“We certainly are seeing more retirements, we are aware that people are leaving the institution and we should be replacing those people. And we should be addressing the fact that we have a growing number of students, and you can’t keep doing the same job with the same number of people and have the same quality of education that students would come to expect when they come here,” Easton said.
As the president of the MRFA and a professor in the department of English languages and cultures, Easton juggles the responsibilities of both positions and can sympathize with other faculty members.
As the MRFA president, he is constantly asked questions from contractual faculty regarding job security or eligibility for professional development opportunities and funds. As a professor in the English department, he faces challenges like increased class sizes similar to other professors.
“A writing class would have 25 students, and then it went to 30. And now, it’s up to 32. And in some cases, 33. And frankly, in a writing class, it’s the amount of work that students do and want feedback on, and need feedback that gets increasingly hard to deliver, when you’ve got seven extra students in your classroom right? So where is the quality? Where is the education that people, the students, want when they come and they find themselves in increasingly larger classes, right?” Easton said.
As outlined by SAMRU and the MRFA, if both parties cannot reach an agreement or the bargaining process is exhausted, the two week cooling-off period begins. When that period ends, both the university and the association will hold a vote to decide if they will hold a lockout or a strike. This would mean that the Emergency Operation Centre (EOC) would be activated and MRU would launch a dedicated website with a detailed Q&A that would constantly be updated. They would regularly update the students, staff and faculty visitors.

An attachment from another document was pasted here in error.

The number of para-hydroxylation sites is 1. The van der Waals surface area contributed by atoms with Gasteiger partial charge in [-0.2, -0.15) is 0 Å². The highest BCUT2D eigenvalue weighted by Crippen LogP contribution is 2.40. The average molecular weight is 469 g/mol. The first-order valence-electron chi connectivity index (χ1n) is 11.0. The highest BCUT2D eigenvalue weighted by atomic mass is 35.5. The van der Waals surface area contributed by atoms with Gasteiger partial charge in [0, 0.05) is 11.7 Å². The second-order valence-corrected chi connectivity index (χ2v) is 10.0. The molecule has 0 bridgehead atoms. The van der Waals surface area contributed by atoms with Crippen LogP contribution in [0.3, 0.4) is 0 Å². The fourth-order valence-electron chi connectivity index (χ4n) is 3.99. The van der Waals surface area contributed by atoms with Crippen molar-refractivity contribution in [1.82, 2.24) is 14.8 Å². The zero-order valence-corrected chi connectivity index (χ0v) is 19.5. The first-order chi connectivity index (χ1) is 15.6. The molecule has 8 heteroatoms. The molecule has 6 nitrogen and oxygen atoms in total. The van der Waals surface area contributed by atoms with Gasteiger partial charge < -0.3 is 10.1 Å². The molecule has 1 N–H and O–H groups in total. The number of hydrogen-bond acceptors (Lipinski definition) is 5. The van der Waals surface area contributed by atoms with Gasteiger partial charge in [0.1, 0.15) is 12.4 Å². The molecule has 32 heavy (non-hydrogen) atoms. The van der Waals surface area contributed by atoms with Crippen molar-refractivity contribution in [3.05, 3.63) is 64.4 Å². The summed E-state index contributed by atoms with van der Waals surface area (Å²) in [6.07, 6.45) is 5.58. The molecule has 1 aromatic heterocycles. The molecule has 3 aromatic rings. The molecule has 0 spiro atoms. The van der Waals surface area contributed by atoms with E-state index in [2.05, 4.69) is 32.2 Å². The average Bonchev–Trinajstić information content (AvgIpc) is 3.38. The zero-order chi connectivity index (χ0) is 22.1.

Easton expresses his and the faculty’s intention of getting a collective agreement and to keep teaching without interrupting the students’ learning. He says the longer this issue goes on, the bigger the impact will be on students.
He stresses that the association is doing their best to get a collective agreement and what they would want is for their employer to come to the table and make meaningful proposals that would ensure no work stoppage.
When asked on how students can support the faculty’s cause, Easton said, “Honestly, tell the board of governors chair Alex Pourbaix to send their team to negotiate. Contact Tim Rahilly. Dial him to send his team to negotiate and make meaningful offers.”
Similar to the situation at MRU, there is also a possibility of a strike at the University of Lethbridge. The school’s administration and faculty have been in negotiations for nearly 600 days after the faculty’s collective agreement expired on June 20, 2020. Recently, the strike with the faculty at Concordia University of Edmonton has ended as a deal was reached in the beginning of the winter term.
If the strike does happen, it will be the first work stoppage in the history of MRU.